Call For Proposals From Individuals

NGS 2021 Family History Conference
Virginia: The Deep Roots of a Nation
Richmond, Virginia

DEADLINE FOR SUBMISSIONS–11:59 p.m. EDT on 15 April 2020

The National Genealogical Society 2021 Family History Conference, Virginia: The Deep Roots of a Nation, will be held in Richmond, Virginia, 19‒22 May 2021. The call for proposals opens on 8 January 2020 and closes on 15 April 2020 at 11:59 p.m. EDT.

Seventeenth century, native born Virginian William Byrd, II, once said “In the beginning, all America was Virginia.” And, as any native Virginian will tell you, he was correct. The first permanent English settlement in what was to become the United States was established at Jamestown in 1607. Patrick Henry’s famous “Give me Liberty or Give Me Death” speech was given in 1775 at St. John’s Church in Richmond. Virginia is the birthplace of eight U.S. presidents—a list which includes four of the first five presidents. The Virginia General Assembly is the longest continuously operating legislative body in the western hemisphere―first meeting in Jamestown’s church in 1619. Since 1607, immigrants from many countries have made Virginia their home. Some remained for generations while others moved on to new frontiers to expand, populate, and build a nation.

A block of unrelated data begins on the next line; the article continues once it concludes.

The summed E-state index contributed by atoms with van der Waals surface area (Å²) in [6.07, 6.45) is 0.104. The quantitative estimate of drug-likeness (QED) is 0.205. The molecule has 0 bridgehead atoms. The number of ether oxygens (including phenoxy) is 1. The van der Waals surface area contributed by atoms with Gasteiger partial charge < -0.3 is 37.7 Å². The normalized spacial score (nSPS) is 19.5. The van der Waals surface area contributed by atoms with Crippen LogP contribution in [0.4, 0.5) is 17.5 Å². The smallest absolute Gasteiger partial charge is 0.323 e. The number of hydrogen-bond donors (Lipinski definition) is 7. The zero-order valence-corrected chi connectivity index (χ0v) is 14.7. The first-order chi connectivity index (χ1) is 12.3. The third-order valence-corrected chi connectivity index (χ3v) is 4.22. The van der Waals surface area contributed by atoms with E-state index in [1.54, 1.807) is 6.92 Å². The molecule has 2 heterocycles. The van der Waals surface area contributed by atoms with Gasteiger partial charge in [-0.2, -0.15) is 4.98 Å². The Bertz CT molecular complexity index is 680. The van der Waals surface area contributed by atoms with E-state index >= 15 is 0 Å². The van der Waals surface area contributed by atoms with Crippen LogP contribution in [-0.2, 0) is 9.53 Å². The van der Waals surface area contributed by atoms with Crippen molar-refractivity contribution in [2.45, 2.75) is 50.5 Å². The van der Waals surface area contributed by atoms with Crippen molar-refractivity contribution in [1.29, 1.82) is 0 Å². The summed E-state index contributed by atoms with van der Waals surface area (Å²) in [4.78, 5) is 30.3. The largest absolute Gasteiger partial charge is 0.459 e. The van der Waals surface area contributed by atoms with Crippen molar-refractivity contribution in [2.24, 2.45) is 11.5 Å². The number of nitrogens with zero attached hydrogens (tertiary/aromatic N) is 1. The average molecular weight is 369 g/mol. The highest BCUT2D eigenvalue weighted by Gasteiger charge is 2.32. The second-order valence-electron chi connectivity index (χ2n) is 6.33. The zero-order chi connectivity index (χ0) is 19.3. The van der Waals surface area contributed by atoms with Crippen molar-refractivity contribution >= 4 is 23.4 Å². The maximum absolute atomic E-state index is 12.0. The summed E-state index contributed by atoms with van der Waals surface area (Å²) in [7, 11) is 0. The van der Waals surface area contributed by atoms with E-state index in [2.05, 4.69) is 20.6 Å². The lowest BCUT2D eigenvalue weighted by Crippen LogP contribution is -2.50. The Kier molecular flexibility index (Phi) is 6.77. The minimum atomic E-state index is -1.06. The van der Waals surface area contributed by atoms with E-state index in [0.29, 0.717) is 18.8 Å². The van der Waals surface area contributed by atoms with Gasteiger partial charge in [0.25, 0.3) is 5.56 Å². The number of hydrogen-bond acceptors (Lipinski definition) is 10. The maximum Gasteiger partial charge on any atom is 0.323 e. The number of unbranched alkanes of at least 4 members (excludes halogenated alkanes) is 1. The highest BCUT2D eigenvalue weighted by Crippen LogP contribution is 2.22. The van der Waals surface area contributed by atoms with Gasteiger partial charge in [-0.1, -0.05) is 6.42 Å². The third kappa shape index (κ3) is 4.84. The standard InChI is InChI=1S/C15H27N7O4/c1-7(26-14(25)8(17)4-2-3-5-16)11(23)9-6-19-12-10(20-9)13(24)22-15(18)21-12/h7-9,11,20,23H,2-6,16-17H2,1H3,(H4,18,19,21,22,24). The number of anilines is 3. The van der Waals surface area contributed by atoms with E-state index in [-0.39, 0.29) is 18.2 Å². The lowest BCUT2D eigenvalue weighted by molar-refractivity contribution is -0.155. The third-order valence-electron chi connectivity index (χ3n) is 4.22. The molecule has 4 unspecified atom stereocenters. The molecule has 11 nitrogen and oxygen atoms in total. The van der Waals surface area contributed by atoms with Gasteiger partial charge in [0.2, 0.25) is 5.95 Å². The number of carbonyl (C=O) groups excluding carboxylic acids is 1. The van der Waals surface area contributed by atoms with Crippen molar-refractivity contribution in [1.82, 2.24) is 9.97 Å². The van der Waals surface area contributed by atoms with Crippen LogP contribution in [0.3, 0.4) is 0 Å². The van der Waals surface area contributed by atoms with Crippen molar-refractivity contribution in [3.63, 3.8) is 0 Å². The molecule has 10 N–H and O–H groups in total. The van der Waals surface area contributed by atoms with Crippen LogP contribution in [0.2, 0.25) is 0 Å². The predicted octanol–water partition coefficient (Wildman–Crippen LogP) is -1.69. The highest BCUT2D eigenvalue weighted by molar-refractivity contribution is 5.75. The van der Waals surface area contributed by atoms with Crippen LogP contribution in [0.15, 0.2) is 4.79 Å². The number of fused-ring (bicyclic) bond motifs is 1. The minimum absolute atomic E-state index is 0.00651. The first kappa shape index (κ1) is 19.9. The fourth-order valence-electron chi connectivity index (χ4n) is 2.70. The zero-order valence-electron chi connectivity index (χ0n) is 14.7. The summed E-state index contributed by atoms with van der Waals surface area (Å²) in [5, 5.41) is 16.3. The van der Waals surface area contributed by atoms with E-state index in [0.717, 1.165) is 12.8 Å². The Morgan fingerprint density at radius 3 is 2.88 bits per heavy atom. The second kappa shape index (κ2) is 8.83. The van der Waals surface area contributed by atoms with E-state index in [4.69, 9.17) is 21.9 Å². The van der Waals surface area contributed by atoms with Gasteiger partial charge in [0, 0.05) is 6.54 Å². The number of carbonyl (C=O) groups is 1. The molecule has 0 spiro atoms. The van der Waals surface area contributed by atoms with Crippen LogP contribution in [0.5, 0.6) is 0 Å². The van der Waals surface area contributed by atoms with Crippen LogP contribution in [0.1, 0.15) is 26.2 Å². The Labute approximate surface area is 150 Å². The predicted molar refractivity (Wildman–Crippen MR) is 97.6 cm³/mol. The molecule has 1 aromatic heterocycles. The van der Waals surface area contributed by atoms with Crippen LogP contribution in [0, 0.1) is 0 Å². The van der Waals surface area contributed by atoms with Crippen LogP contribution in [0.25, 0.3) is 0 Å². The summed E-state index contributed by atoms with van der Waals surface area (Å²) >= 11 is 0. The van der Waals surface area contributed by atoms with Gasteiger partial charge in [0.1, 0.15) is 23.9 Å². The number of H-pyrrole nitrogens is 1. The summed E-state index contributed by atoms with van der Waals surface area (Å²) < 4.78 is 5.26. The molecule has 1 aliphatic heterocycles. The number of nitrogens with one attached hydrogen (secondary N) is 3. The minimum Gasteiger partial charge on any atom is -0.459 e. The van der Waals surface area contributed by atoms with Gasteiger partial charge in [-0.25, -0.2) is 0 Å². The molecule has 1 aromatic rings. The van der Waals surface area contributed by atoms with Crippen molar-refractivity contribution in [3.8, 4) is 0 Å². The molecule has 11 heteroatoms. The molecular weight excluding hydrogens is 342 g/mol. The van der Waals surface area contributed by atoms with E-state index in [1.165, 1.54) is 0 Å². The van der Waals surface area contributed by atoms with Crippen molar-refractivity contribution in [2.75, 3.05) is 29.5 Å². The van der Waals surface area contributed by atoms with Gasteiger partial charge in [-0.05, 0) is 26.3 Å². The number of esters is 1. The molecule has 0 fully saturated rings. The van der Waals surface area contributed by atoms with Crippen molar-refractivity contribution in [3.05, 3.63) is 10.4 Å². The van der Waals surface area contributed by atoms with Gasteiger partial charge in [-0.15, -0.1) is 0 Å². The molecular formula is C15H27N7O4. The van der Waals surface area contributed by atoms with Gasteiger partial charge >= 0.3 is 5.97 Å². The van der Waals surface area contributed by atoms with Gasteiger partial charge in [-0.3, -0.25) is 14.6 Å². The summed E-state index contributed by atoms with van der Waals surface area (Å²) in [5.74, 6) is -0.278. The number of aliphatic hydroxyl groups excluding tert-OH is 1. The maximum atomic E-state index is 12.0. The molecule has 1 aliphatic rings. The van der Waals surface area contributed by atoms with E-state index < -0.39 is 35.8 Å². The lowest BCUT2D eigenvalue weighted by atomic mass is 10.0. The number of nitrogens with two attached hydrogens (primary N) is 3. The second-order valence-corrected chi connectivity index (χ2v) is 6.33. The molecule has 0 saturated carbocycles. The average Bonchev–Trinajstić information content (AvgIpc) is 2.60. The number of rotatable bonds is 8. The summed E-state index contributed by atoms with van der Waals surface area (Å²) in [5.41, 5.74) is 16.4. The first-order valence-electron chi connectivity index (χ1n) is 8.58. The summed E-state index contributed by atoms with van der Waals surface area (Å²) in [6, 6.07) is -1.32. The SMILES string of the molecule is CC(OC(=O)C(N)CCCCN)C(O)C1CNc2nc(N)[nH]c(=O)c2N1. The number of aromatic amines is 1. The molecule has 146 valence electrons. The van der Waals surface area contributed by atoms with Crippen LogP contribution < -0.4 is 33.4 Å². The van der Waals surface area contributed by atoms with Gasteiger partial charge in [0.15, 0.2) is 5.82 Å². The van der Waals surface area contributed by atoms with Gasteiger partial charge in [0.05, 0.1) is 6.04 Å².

The NGS 2021 Family History Conference in Richmond, Virginia, will be the first conference after the merger of the Federation of Genealogical Societies (FGS) into the National Genealogical Society (NGS). Therefore, the NGS 2021 call for proposals includes a full day of society management topics on Tuesday, 18 May 2021.

Lecture Proposals

NGS encourages proposals that explore our connections to our ancestors and the vestiges of their lives that we can discover through the records which still exist. Conference tracks under consideration include the following:

  • DNA: testing options, interpreting results, incorporating into traditional research, ―and for beginners to advanced genealogists
  • Government records: locating, accessing, using, and interpreting local, state, and federal government records